Energy at Sea

Author name: Dr. Eran Brokovich

Using natural gas while protecting the marine ecosystem

photography: Guy Lavian

Senior coordinator, Environment Division, Natural Resources Administration, Ministry of Energy
The State of Israel has been blessed with many natural resources that improve the quality of our lives and the country’s economy. The Ministry of Energy is entrusted with setting and implementing policies to utilize these resources, from minerals such as sand and phosphates, to the natural gas reserves discovered in the Mediterranean Sea during the last decade which will replace more polluting energy sources.
As an integral part of the need to use these resources, the Ministry of Energy has advocated for protection of the environment. Thus, the Petroleum Unit of the Natural Resources Administration (NRA) has goals not only for locating new natural resources and ensuring efficient usage of existing ones, but also for protecting the environment and limiting the damage done to nature.
To this end, in 2011 an environmental division was founded under the NRA. This division is responsible for drafting environmental regulations and writing environmental guidelines for the various operators, all under the Petroleum Act and its regulations, the lease deeds and the guidelines of the Petroleum Commissioner, and in close cooperation with the Ministry of Environmental Protection. The ongoing tasks dealing with the marine environment, including conservation, research, and monitoring the sea, has led to the understanding that we must expand the professional staff of the NRA. Therefore, since 2017, the NRA has employed a marine ecologist.

In 2012, the peak of interest in the natural gas reserves discovered in the waters of the Mediterranean Sea, the NRA decided to take a step back, to halt the process of issuing exploration licenses, and to rethink the entire licensing issue. As part of this process, the NRA decided to conduct a Strategic Environmental Assessment (SEA) for the offshore oil and natural gas sector. The assessment is a tool for determining the policy of the Ministry of Energy, and its main aim was to find a balance between the need to develop this newly discovered important natural resource and the need to protect the environment.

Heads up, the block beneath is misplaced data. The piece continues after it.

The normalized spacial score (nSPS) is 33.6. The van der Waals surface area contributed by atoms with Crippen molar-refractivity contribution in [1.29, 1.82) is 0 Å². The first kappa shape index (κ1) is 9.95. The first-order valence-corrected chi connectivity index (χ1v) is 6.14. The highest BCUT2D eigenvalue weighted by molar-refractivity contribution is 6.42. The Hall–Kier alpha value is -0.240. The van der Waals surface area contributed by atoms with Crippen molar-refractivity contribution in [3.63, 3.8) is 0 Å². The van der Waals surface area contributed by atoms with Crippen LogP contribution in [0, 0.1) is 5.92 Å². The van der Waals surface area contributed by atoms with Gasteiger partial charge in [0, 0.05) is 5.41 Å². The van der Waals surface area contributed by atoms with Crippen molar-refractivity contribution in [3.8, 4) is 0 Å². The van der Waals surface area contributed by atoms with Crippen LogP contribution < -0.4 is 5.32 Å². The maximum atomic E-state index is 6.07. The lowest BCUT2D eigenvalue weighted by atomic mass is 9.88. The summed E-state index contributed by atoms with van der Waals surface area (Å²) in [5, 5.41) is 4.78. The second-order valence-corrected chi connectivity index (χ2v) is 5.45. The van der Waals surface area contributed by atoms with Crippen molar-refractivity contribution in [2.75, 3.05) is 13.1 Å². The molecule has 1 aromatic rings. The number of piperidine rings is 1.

As part of the assessment led by the NRA, the first of its kind in Israel, initial background surveys were conducted in the exclusive economic zone, the first marine habitats map was published, a comprehensive review of the potential environmental impacts was made, and baseline recommendations for the development activities were established which influenced governmental policy in the economic waters. For example, it was decided that all the exclusive economic zone would be defined as frontier areas new to development and therefore operators would be required to carry out background surveys and prepare environmental documents before any activities were performed at sea. It was also determined that, during the process of approving the survey and until it is updated, there would be no exploration within seven kilometers of the coast in order to protect the sensitive habitats in the shallow waters. In the open sea habitats, spatial and temporal limits were set to prevent harming the dolphin feeding areas in the Achziv Canyon and disturbing the breeding and egg-laying seasons of sea turtles.

The activity of the environment division is focused on the exclusive economic zone where the Ministry of Energy is the main regulator. The Ministry of Energy has an extensive and close cooperation with the Ministry of Environmental Protection, and so they co-write the environmental guidelines for operators. Since impacting the environment is possible at every stage of the exploration and production activities, Israeli regulation accompanies all stages throughout the process (Figure 1). In the initial stages of approving and issuing exploration licenses, the Ministry of Energy is the only regulator. As the project progresses and an exploration drilling request is applied for, there is increased involvement of the Ministry of Environmental Protection (primarily the Marine Environment Protection Division). Along with the common requirements and guidelines for background surveys and preparation of environmental documents, there are a number of permits granted exclusively and directly by the Ministry of Environmental Protection: a permit to use toxins aboard drilling ships, a permit to discharge liquids into the sea, and approval of an oil spill contingency plan.